If you're looking for some vintage threads paired with a unique shopping experience, one travelling businesswoman might have the niche market for you. Aryn Ballet opened her vintage and boutique clothing store this month, Scout Street Style, which operates out of a renovated RV camper. From vintage frocks to Levi denim from the 1960s, Ballet is hoping to set up downtown during George Street Festival, as well as near this year's Folk Festival in Bannerman Park.
Canada Mortgage and Housing Corp. is once again warning of "strong evidence of problematic conditions" in Canadian housing. "In the first quarter of this year, Canada saw a positive, yet slow growth in the young adult population and a drop in disposable income in all regions except British Columbia," CMHC's chief economist, Bob Dougan, said in its latest housing market assessment on Wednesday.
A fire in B.C.'s Lake Country that destroyed eight homes north of Kelowna was deliberately set, RCMP said Wednesday. Investigators are looking for witnesses who may have seen the fire at as it was starting, either on land or from a boat on the lake.
All passengers flying out of Edmonton International Airport will now be subject to random checks of their electronic devices, including smart phones, tablets and iPads, the airport announced Wednesday at a news conference. Travellers will be selected at random in security lineups for the inspection. The changes, implemented Wednesday at all Canadian airports, mirror new measures instituted recently by the Department of Homeland Security in the United States.
Breagh Harrie, coxswain for the Inshore Rescue Boat Service with the Canadian Coast Guard, says she and her team are responsible for saving people who find themselves in all sorts of emergencies, from capsized vessels to fires. Harrie said she and her team had never had a call like this before.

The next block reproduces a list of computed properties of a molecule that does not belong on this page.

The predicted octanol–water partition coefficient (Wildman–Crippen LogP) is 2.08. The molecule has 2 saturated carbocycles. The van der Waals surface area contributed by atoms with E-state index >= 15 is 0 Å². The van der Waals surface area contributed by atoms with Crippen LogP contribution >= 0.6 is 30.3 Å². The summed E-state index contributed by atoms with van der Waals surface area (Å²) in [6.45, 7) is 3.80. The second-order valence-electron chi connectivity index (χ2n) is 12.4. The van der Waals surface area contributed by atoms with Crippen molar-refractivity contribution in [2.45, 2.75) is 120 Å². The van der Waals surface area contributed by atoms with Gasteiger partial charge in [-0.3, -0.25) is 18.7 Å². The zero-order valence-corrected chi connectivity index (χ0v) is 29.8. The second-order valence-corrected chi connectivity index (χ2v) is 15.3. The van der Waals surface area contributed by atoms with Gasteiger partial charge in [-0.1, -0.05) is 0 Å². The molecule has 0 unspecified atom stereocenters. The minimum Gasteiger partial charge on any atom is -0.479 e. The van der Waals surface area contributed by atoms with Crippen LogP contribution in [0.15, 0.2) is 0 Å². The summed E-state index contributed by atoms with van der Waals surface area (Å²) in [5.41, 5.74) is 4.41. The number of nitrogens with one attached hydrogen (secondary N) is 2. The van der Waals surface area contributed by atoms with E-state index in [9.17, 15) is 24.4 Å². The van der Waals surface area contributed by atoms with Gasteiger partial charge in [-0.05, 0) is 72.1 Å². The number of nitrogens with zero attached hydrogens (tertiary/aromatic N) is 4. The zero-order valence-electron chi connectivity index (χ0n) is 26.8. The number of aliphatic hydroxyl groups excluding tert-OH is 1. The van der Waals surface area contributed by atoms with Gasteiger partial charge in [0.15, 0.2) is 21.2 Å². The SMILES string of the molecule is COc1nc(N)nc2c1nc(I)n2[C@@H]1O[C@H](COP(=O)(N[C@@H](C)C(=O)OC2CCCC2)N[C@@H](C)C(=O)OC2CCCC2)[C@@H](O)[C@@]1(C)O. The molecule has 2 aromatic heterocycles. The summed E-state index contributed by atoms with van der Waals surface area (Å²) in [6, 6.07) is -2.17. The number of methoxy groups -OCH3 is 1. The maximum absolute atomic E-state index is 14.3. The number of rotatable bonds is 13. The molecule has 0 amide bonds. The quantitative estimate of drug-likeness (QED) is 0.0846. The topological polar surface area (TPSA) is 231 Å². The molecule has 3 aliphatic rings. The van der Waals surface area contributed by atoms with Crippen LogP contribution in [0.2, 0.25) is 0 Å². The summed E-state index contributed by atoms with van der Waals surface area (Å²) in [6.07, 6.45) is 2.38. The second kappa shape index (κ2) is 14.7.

The government of Saskatchewan does not receive provincial sales tax from retail giant Amazon.ca, even though the province's most recent budget implemented changes in legislation that require the retailer to collect and remit six per cent of each purchase imported by consumers. The Ministry of Finance is "working very hard" to have Amazon.ca licensed to begin collecting and remitting PST, says Brent Hebert, assistant deputy minister for the revenue division. The ministry has a team devoted to identifying online retailers that sell to Saskatchewan-based customers.
The first image you'll see when you search our city is one of the abandoned Rossdale Power Plant, a historic but not exactly picturesque brick building. It's not the most enticing image for the would-be tourist searching for details about Alberta's capital, says Dana DiTomaso, CBC tech columnist and president and partner at Kick Point, and Edmonton-based digital marketing agency. "You can't call up Google and say, 'Hey, can you change this?' You don't get to call Google," DiTomaso said.
The United States is using a Newfoundland research facility to help design icebreakers that its coast guard will use for decades to come. The U.S. Coast Guard plans to have their new heavy polar icebreakers in the water by 2023. Before that happens, extensive testing is required to make sure the new ships can hold for 40 or 50 years of hard work patrolling the oceans between the north and south poles.